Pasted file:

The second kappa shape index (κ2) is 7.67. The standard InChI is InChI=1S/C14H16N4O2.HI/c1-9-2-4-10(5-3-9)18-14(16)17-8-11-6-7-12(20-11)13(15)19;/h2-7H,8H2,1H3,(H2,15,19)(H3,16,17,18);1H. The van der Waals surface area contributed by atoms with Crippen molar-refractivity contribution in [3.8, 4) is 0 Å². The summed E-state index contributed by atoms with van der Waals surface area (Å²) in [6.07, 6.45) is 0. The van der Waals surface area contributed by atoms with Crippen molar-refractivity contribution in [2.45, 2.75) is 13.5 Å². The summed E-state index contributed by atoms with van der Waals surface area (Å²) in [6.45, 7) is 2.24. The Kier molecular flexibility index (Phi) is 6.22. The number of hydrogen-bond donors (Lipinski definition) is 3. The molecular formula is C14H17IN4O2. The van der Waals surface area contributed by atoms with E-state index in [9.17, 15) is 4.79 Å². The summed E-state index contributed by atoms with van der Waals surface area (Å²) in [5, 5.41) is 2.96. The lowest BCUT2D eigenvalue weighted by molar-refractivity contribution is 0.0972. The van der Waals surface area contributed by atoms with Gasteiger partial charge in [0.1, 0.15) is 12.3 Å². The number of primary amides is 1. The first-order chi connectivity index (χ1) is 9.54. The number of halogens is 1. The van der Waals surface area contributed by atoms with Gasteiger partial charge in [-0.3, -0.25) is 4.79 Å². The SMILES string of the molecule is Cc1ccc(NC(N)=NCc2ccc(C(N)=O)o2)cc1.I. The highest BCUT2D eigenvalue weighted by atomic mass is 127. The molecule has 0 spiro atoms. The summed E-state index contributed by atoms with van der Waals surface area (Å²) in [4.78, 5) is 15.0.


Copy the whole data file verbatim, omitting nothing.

The second kappa shape index (κ2) is 7.67. The standard InChI is InChI=1S/C14H16N4O2.HI/c1-9-2-4-10(5-3-9)18-14(16)17-8-11-6-7-12(20-11)13(15)19;/h2-7H,8H2,1H3,(H2,15,19)(H3,16,17,18);1H. The van der Waals surface area contributed by atoms with Crippen molar-refractivity contribution in [3.8, 4) is 0 Å². The summed E-state index contributed by atoms with van der Waals surface area (Å²) in [6.07, 6.45) is 0. The van der Waals surface area contributed by atoms with Crippen molar-refractivity contribution in [2.45, 2.75) is 13.5 Å². The summed E-state index contributed by atoms with van der Waals surface area (Å²) in [6.45, 7) is 2.24. The Kier molecular flexibility index (Phi) is 6.22. The number of hydrogen-bond donors (Lipinski definition) is 3. The molecular formula is C14H17IN4O2. The van der Waals surface area contributed by atoms with E-state index in [9.17, 15) is 4.79 Å². The summed E-state index contributed by atoms with van der Waals surface area (Å²) in [5, 5.41) is 2.96. The lowest BCUT2D eigenvalue weighted by molar-refractivity contribution is 0.0972. The van der Waals surface area contributed by atoms with Gasteiger partial charge in [0.1, 0.15) is 12.3 Å². The number of primary amides is 1. The first-order chi connectivity index (χ1) is 9.54. The number of halogens is 1. The van der Waals surface area contributed by atoms with Gasteiger partial charge in [-0.3, -0.25) is 4.79 Å². The SMILES string of the molecule is Cc1ccc(NC(N)=NCc2ccc(C(N)=O)o2)cc1.I. The highest BCUT2D eigenvalue weighted by atomic mass is 127. The molecule has 0 spiro atoms. The summed E-state index contributed by atoms with van der Waals surface area (Å²) in [4.78, 5) is 15.0.